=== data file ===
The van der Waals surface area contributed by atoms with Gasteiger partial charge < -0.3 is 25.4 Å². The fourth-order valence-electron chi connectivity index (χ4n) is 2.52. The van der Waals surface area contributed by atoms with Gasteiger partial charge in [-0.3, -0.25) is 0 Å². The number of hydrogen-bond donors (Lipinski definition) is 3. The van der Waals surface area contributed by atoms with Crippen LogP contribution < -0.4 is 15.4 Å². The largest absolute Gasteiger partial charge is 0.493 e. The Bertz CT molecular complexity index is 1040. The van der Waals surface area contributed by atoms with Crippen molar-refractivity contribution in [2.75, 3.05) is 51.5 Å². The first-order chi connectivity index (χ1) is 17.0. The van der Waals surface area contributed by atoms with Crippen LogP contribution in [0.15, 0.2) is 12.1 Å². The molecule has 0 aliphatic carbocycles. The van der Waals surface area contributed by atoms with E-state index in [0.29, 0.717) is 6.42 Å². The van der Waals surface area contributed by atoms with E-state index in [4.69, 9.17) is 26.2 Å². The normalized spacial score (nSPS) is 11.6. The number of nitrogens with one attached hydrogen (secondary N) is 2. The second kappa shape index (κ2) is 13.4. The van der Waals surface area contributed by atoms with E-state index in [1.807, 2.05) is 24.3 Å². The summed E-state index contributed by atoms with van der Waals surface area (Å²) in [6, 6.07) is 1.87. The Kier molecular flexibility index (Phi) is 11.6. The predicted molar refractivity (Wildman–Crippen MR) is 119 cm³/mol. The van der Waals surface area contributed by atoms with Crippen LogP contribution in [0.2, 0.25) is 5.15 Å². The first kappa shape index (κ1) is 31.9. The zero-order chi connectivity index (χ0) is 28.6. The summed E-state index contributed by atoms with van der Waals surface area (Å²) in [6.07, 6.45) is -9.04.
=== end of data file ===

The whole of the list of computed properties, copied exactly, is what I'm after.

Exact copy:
The van der Waals surface area contributed by atoms with Gasteiger partial charge < -0.3 is 25.4 Å². The fourth-order valence-electron chi connectivity index (χ4n) is 2.52. The van der Waals surface area contributed by atoms with Gasteiger partial charge in [-0.3, -0.25) is 0 Å². The number of hydrogen-bond donors (Lipinski definition) is 3. The van der Waals surface area contributed by atoms with Crippen LogP contribution < -0.4 is 15.4 Å². The largest absolute Gasteiger partial charge is 0.493 e. The Bertz CT molecular complexity index is 1040. The van der Waals surface area contributed by atoms with Crippen molar-refractivity contribution in [2.75, 3.05) is 51.5 Å². The first-order chi connectivity index (χ1) is 17.0. The van der Waals surface area contributed by atoms with Crippen LogP contribution in [0.15, 0.2) is 12.1 Å². The molecule has 0 aliphatic carbocycles. The van der Waals surface area contributed by atoms with E-state index in [0.29, 0.717) is 6.42 Å². The van der Waals surface area contributed by atoms with E-state index in [4.69, 9.17) is 26.2 Å². The normalized spacial score (nSPS) is 11.6. The number of nitrogens with one attached hydrogen (secondary N) is 2. The second kappa shape index (κ2) is 13.4. The van der Waals surface area contributed by atoms with E-state index in [1.807, 2.05) is 24.3 Å². The summed E-state index contributed by atoms with van der Waals surface area (Å²) in [6, 6.07) is 1.87. The Kier molecular flexibility index (Phi) is 11.6. The predicted molar refractivity (Wildman–Crippen MR) is 119 cm³/mol. The van der Waals surface area contributed by atoms with Crippen LogP contribution in [0.2, 0.25) is 5.15 Å². The first kappa shape index (κ1) is 31.9. The zero-order chi connectivity index (χ0) is 28.6. The summed E-state index contributed by atoms with van der Waals surface area (Å²) in [6.07, 6.45) is -9.04.